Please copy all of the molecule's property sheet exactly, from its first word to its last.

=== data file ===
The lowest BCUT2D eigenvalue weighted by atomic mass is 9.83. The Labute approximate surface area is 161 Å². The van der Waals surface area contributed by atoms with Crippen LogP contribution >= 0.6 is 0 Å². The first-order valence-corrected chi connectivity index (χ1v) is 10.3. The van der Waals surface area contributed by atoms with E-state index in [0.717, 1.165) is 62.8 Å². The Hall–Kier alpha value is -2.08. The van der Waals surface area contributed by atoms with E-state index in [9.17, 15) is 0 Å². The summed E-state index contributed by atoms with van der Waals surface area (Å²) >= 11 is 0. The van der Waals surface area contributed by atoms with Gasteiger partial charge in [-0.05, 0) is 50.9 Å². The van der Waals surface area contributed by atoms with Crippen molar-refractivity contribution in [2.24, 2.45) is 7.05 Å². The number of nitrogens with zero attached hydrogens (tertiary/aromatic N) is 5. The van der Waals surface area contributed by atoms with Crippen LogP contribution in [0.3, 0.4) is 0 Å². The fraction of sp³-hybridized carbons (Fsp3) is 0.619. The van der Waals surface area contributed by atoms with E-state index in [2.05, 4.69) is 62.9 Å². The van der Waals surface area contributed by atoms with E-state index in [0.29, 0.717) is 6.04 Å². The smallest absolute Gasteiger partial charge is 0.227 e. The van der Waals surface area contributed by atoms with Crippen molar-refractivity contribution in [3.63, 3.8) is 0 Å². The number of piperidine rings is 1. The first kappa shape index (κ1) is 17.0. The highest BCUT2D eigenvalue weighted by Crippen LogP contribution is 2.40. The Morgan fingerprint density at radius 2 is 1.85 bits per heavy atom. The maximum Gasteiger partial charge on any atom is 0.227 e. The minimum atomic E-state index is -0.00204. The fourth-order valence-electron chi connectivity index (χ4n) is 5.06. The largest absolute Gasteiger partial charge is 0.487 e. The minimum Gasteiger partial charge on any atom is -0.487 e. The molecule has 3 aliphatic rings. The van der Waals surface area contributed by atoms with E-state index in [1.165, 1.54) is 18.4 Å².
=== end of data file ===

The lowest BCUT2D eigenvalue weighted by atomic mass is 9.83. The Labute approximate surface area is 161 Å². The van der Waals surface area contributed by atoms with Crippen LogP contribution >= 0.6 is 0 Å². The first-order valence-corrected chi connectivity index (χ1v) is 10.3. The van der Waals surface area contributed by atoms with E-state index in [0.717, 1.165) is 62.8 Å². The Hall–Kier alpha value is -2.08. The van der Waals surface area contributed by atoms with E-state index in [9.17, 15) is 0 Å². The summed E-state index contributed by atoms with van der Waals surface area (Å²) >= 11 is 0. The van der Waals surface area contributed by atoms with Gasteiger partial charge in [-0.05, 0) is 50.9 Å². The van der Waals surface area contributed by atoms with Crippen molar-refractivity contribution in [2.24, 2.45) is 7.05 Å². The number of nitrogens with zero attached hydrogens (tertiary/aromatic N) is 5. The van der Waals surface area contributed by atoms with Crippen LogP contribution in [0.3, 0.4) is 0 Å². The fraction of sp³-hybridized carbons (Fsp3) is 0.619. The van der Waals surface area contributed by atoms with E-state index in [2.05, 4.69) is 62.9 Å². The van der Waals surface area contributed by atoms with E-state index in [0.29, 0.717) is 6.04 Å². The smallest absolute Gasteiger partial charge is 0.227 e. The van der Waals surface area contributed by atoms with Crippen molar-refractivity contribution in [3.63, 3.8) is 0 Å². The number of piperidine rings is 1. The first kappa shape index (κ1) is 17.0. The highest BCUT2D eigenvalue weighted by Crippen LogP contribution is 2.40. The Morgan fingerprint density at radius 2 is 1.85 bits per heavy atom. The maximum Gasteiger partial charge on any atom is 0.227 e. The minimum atomic E-state index is -0.00204. The fourth-order valence-electron chi connectivity index (χ4n) is 5.06. The largest absolute Gasteiger partial charge is 0.487 e. The minimum Gasteiger partial charge on any atom is -0.487 e. The molecule has 3 aliphatic rings. The van der Waals surface area contributed by atoms with E-state index in [1.165, 1.54) is 18.4 Å².